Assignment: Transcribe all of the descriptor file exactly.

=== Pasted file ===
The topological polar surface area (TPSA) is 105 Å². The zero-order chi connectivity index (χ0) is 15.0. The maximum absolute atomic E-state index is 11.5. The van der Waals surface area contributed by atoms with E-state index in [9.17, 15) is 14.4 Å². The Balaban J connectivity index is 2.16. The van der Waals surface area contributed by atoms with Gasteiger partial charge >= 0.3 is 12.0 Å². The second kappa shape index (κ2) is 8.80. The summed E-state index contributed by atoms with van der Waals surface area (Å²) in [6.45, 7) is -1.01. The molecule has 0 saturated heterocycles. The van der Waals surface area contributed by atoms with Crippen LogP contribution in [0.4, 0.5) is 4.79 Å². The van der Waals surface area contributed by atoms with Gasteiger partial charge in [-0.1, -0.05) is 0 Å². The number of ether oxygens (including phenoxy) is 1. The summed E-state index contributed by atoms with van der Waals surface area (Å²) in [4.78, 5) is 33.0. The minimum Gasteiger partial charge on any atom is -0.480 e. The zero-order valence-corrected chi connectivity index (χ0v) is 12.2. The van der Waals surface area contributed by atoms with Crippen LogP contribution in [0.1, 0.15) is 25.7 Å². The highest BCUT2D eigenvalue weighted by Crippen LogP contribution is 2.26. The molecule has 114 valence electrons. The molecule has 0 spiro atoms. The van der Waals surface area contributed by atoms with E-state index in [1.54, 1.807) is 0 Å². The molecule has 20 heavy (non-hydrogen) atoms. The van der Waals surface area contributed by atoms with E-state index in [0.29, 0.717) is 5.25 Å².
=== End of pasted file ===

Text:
The topological polar surface area (TPSA) is 105 Å². The zero-order chi connectivity index (χ0) is 15.0. The maximum absolute atomic E-state index is 11.5. The van der Waals surface area contributed by atoms with E-state index in [9.17, 15) is 14.4 Å². The Balaban J connectivity index is 2.16. The van der Waals surface area contributed by atoms with Gasteiger partial charge >= 0.3 is 12.0 Å². The second kappa shape index (κ2) is 8.80. The summed E-state index contributed by atoms with van der Waals surface area (Å²) in [6.45, 7) is -1.01. The molecule has 0 saturated heterocycles. The van der Waals surface area contributed by atoms with Crippen LogP contribution in [0.4, 0.5) is 4.79 Å². The van der Waals surface area contributed by atoms with Gasteiger partial charge in [-0.1, -0.05) is 0 Å². The number of ether oxygens (including phenoxy) is 1. The summed E-state index contributed by atoms with van der Waals surface area (Å²) in [4.78, 5) is 33.0. The minimum Gasteiger partial charge on any atom is -0.480 e. The zero-order valence-corrected chi connectivity index (χ0v) is 12.2. The van der Waals surface area contributed by atoms with Crippen LogP contribution in [0.1, 0.15) is 25.7 Å². The highest BCUT2D eigenvalue weighted by Crippen LogP contribution is 2.26. The molecule has 114 valence electrons. The molecule has 0 spiro atoms. The van der Waals surface area contributed by atoms with E-state index in [1.54, 1.807) is 0 Å². The molecule has 20 heavy (non-hydrogen) atoms. The van der Waals surface area contributed by atoms with E-state index in [0.29, 0.717) is 5.25 Å².